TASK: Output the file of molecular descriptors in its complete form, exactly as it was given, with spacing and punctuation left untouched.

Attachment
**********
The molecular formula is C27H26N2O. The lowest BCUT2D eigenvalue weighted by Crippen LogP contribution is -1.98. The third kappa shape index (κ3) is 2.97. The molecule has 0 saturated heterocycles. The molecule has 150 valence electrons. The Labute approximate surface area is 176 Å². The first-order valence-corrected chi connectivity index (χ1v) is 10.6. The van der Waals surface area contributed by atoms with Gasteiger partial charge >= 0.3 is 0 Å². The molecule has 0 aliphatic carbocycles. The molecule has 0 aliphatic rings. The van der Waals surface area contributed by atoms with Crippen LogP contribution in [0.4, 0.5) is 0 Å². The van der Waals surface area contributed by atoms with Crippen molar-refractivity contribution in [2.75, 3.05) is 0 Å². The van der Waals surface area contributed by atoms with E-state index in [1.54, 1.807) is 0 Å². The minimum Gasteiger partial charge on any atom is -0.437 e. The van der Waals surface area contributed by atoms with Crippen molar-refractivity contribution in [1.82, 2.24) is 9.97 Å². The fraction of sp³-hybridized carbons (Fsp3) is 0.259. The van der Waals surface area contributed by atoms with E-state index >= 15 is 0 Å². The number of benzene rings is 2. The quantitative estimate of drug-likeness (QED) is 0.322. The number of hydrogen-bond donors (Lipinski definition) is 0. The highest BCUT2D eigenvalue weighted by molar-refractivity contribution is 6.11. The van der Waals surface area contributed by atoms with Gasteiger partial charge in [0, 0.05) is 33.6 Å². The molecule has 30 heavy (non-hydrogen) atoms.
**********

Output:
The molecular formula is C27H26N2O. The lowest BCUT2D eigenvalue weighted by Crippen LogP contribution is -1.98. The third kappa shape index (κ3) is 2.97. The molecule has 0 saturated heterocycles. The molecule has 150 valence electrons. The Labute approximate surface area is 176 Å². The first-order valence-corrected chi connectivity index (χ1v) is 10.6. The van der Waals surface area contributed by atoms with Gasteiger partial charge >= 0.3 is 0 Å². The molecule has 0 aliphatic carbocycles. The molecule has 0 aliphatic rings. The van der Waals surface area contributed by atoms with Crippen LogP contribution in [0.4, 0.5) is 0 Å². The van der Waals surface area contributed by atoms with Crippen molar-refractivity contribution in [2.75, 3.05) is 0 Å². The van der Waals surface area contributed by atoms with E-state index in [1.54, 1.807) is 0 Å². The minimum Gasteiger partial charge on any atom is -0.437 e. The van der Waals surface area contributed by atoms with Crippen molar-refractivity contribution in [1.82, 2.24) is 9.97 Å². The fraction of sp³-hybridized carbons (Fsp3) is 0.259. The van der Waals surface area contributed by atoms with E-state index >= 15 is 0 Å². The number of benzene rings is 2. The quantitative estimate of drug-likeness (QED) is 0.322. The number of hydrogen-bond donors (Lipinski definition) is 0. The highest BCUT2D eigenvalue weighted by molar-refractivity contribution is 6.11. The van der Waals surface area contributed by atoms with Gasteiger partial charge in [0, 0.05) is 33.6 Å². The molecule has 30 heavy (non-hydrogen) atoms.